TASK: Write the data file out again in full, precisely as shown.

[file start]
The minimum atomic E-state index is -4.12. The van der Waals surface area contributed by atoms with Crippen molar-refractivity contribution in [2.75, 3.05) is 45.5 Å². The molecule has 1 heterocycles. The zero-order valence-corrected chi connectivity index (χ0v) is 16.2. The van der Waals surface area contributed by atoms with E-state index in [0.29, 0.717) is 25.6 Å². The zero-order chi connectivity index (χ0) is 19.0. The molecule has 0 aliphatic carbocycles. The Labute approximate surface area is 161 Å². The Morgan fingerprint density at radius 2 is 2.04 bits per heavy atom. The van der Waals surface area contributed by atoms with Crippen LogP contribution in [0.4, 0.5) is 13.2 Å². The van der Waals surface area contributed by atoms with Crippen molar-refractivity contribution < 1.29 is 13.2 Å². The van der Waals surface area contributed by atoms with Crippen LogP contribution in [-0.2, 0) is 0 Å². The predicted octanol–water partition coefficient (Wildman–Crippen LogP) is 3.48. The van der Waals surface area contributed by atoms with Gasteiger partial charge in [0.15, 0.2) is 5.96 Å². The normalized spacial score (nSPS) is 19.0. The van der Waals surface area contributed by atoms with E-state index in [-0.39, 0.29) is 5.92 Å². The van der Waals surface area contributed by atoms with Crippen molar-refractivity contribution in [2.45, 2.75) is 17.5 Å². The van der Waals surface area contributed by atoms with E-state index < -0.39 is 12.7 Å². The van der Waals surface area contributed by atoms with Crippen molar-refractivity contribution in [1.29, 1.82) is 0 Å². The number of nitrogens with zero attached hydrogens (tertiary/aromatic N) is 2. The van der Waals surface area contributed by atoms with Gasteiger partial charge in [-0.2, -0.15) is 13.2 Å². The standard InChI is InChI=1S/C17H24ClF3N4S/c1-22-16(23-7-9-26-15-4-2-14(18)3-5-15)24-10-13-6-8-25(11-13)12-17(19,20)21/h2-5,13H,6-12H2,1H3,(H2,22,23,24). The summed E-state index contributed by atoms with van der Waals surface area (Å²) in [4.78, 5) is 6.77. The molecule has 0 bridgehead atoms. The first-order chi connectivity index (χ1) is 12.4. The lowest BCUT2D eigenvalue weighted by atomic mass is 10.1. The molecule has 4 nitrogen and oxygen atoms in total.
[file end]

The minimum atomic E-state index is -4.12. The van der Waals surface area contributed by atoms with Crippen molar-refractivity contribution in [2.75, 3.05) is 45.5 Å². The molecule has 1 heterocycles. The zero-order valence-corrected chi connectivity index (χ0v) is 16.2. The van der Waals surface area contributed by atoms with E-state index in [0.29, 0.717) is 25.6 Å². The zero-order chi connectivity index (χ0) is 19.0. The molecule has 0 aliphatic carbocycles. The Labute approximate surface area is 161 Å². The Morgan fingerprint density at radius 2 is 2.04 bits per heavy atom. The van der Waals surface area contributed by atoms with Crippen LogP contribution in [0.4, 0.5) is 13.2 Å². The van der Waals surface area contributed by atoms with Crippen molar-refractivity contribution < 1.29 is 13.2 Å². The van der Waals surface area contributed by atoms with Crippen LogP contribution in [-0.2, 0) is 0 Å². The predicted octanol–water partition coefficient (Wildman–Crippen LogP) is 3.48. The van der Waals surface area contributed by atoms with Gasteiger partial charge in [0.15, 0.2) is 5.96 Å². The normalized spacial score (nSPS) is 19.0. The van der Waals surface area contributed by atoms with E-state index in [-0.39, 0.29) is 5.92 Å². The van der Waals surface area contributed by atoms with Crippen molar-refractivity contribution in [2.45, 2.75) is 17.5 Å². The van der Waals surface area contributed by atoms with E-state index < -0.39 is 12.7 Å². The van der Waals surface area contributed by atoms with Crippen molar-refractivity contribution in [1.29, 1.82) is 0 Å². The number of nitrogens with zero attached hydrogens (tertiary/aromatic N) is 2. The van der Waals surface area contributed by atoms with Gasteiger partial charge in [-0.2, -0.15) is 13.2 Å². The standard InChI is InChI=1S/C17H24ClF3N4S/c1-22-16(23-7-9-26-15-4-2-14(18)3-5-15)24-10-13-6-8-25(11-13)12-17(19,20)21/h2-5,13H,6-12H2,1H3,(H2,22,23,24). The summed E-state index contributed by atoms with van der Waals surface area (Å²) in [4.78, 5) is 6.77. The molecule has 0 bridgehead atoms. The first-order chi connectivity index (χ1) is 12.4. The lowest BCUT2D eigenvalue weighted by atomic mass is 10.1. The molecule has 4 nitrogen and oxygen atoms in total.